Judging by the platforms of the three candidates presently approved to challenge Ahmadinejad in the June 12 presidential elections, they all wish to improve Iran’s relations with the West.
Why? Three reasons demonstrate their motivations.
First is Barack Obama. His Nowruz (Iranian new year) message to the people of Iran and his popularity in the international arena has impacted domestic Iranian politics, without Obama making an overt statement such as a candidate endorsement. The majority of candidates see this as an opportunity, including Mohsen Rezai.
The former head of the Islamic Revolutionary Guards Corp (IRGC), Rezai is currently sought by INTERPOL for his involvement in the 1994 AMIA bombing in Argentina. Despite his murky past, Rezai — who sees himself as a pragmatic — is standing for election. In a recent interview with the German newspaper Frankfurter Rundschau, Rezai stated that “current changes in American foreign policy must be taken seriously.” The change he sees includes “America’s lack of interest to send its armies around the world.”
In other words, unlike Bush, Obama is not interested in the invasion of other countries — including Iran. Rezai is interested in cooperating with the U.S. on issues such as illicit drugs, peace and stability in the Near and Middle East, and the global economic crisis.
When it comes to Israel, Rezai — who referred to Imad Mughniya, the assassinated head of Hezbollah’s armed forces, as his friend — believes that the best way to prevent an Israeli attack is to build an international nuclear fuel consortium on Iranian soil. Such a group would include the U.S. itself, as well as Russia and the E.U. He believes that with such countries as stakeholders, Israel would be unlikely to attack.
Rezai also states that “the people of Palestine should determine their own destiny.”
Domestic politics also fuel the drive for improved relations with the West, according to reformists Mir Hossein Mousavi and Mehdi Karroubi. These politicians have witnessed how U.S. relations and Holocaust issues have been hijacked by Ahmadinejad and his supporters. What worries them is that he has been using such issues to his advantage by isolating Iran. They know that Ahmadinejad and his radical partners thrive in isolation, using it to stifle domestic opposition. Isolation and confrontation with the international community also give Ahmadinejad an opportunity to implement policy with little concern for other voices. Over the last four years, the opposition has suffered under isolation and now wishes to put an end to it. They want to reclaim their stature within Iranian politics, and bringing Iran out of isolation is a means towards that end.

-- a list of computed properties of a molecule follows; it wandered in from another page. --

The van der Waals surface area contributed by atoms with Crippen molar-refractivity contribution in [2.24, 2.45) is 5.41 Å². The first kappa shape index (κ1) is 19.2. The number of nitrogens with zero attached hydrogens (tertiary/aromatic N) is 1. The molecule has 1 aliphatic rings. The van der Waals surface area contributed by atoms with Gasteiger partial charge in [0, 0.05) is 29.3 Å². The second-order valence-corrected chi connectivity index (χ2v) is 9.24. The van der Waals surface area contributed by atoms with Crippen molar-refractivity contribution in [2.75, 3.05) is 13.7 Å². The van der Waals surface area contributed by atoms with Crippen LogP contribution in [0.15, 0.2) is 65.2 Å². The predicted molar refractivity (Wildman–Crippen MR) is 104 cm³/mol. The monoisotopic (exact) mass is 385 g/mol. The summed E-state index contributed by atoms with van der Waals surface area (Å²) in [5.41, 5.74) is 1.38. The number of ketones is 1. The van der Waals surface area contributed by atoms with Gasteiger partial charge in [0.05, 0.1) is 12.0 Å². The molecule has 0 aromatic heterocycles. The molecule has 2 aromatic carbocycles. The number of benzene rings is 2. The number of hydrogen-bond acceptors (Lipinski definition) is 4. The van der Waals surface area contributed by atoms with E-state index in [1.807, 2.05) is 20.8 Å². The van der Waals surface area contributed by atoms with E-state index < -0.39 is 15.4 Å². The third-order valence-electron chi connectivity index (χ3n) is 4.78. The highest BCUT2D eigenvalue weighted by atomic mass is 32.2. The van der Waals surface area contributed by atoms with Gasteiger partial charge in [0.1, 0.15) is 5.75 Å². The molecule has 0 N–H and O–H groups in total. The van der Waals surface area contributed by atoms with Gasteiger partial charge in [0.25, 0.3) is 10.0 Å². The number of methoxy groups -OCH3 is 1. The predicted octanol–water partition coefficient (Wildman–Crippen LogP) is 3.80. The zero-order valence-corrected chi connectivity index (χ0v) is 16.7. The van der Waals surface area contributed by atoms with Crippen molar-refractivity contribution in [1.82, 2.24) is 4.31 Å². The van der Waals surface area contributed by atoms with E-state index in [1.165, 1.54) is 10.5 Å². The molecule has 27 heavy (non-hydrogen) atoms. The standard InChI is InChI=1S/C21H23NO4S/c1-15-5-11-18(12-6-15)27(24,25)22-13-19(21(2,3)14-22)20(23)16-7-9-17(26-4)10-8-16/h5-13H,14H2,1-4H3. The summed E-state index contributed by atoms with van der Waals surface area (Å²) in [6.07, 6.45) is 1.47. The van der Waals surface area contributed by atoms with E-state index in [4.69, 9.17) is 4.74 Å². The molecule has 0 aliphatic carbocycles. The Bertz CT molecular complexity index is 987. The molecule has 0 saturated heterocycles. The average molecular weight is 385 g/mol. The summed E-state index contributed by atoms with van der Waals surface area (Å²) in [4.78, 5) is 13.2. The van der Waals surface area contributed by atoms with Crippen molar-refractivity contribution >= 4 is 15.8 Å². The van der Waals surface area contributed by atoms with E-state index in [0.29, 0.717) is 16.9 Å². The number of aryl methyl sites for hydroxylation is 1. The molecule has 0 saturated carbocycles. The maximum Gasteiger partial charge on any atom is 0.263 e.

The opposition candidates are also worried about the future, even if they are not elected. Rezai said Ahemadinejad’s reelection could “throw the country into the abyss.” This could be interpreted as meaning that the regime itself could be endangered.
Ahmadinejad’s foreign policy is not the only cause of concern. His economic policies have caused huge damage, increasing Iran’s need to open up to the West. Iran needs investment and expertise, more so now than before. Mehdi Karoubi, the former speaker of the Majles, said: “The 200,000 letters which Ahmadinejad receives on provincial trips are not love letters. They show the sheer number of problems which people have.”
The reformists have backed such statements, with Mousavi asking a number of questions regarding the oil income. As Iran’s prime minister from 1981-1989, Mousavi ran the country with $7 billion in yearly income. But Iran took in $60 billion last year, and Mousavi, along with his supporters, wants to know where the money went.
The reformists are also enraged by Ahmadinejad’s populist overtures — such as holding potato giveaways in order to garner votes. “Death to the government of potatoes!” has become a standard chant among anti-Ahmadinejad reformists.
So far, Ahmadinejad has focused on Iran’s achievements with its nuclear program and within its defense industry, which was able to successfully place a satellite in orbit. He has also focused his ire on the Khatami administration for suspending uranium enrichment in 2005, an agreement and rapprochement which Ahamadinejad found humiliating.
In a recent interview, Ahmadinejad additionally defended his Holocaust remarks: “The west uses the Holocaust as a tool to oppress others. We targeted the Holocaust and they can’t believe that we did this, because we targeted their weak spot. They can now see that Iran carries the same weight as the U.S. in international dealings.” To Ahmadinejad, breaking bonds and accords with the West is the best way to secure Iran’s future.
Although Iran’s Supreme Leader Ali Khamenei determines the general direction of Iranian foreign policy, the U.S. would be forgiven for interpreting an Ahmadinejad loss as a sign that Khamenei is after a change in direction of Iran’s policies. If Ahmadinejad wins, we should expect the status quo or worse. Ahmadinejad could interpret a victory as a sign of stronger backing from Khamenei. Worse still, as Iranian law dictates that Ahmadinejad cannot stand for three consecutive elections, he will have little incentive to act in a less radical manner.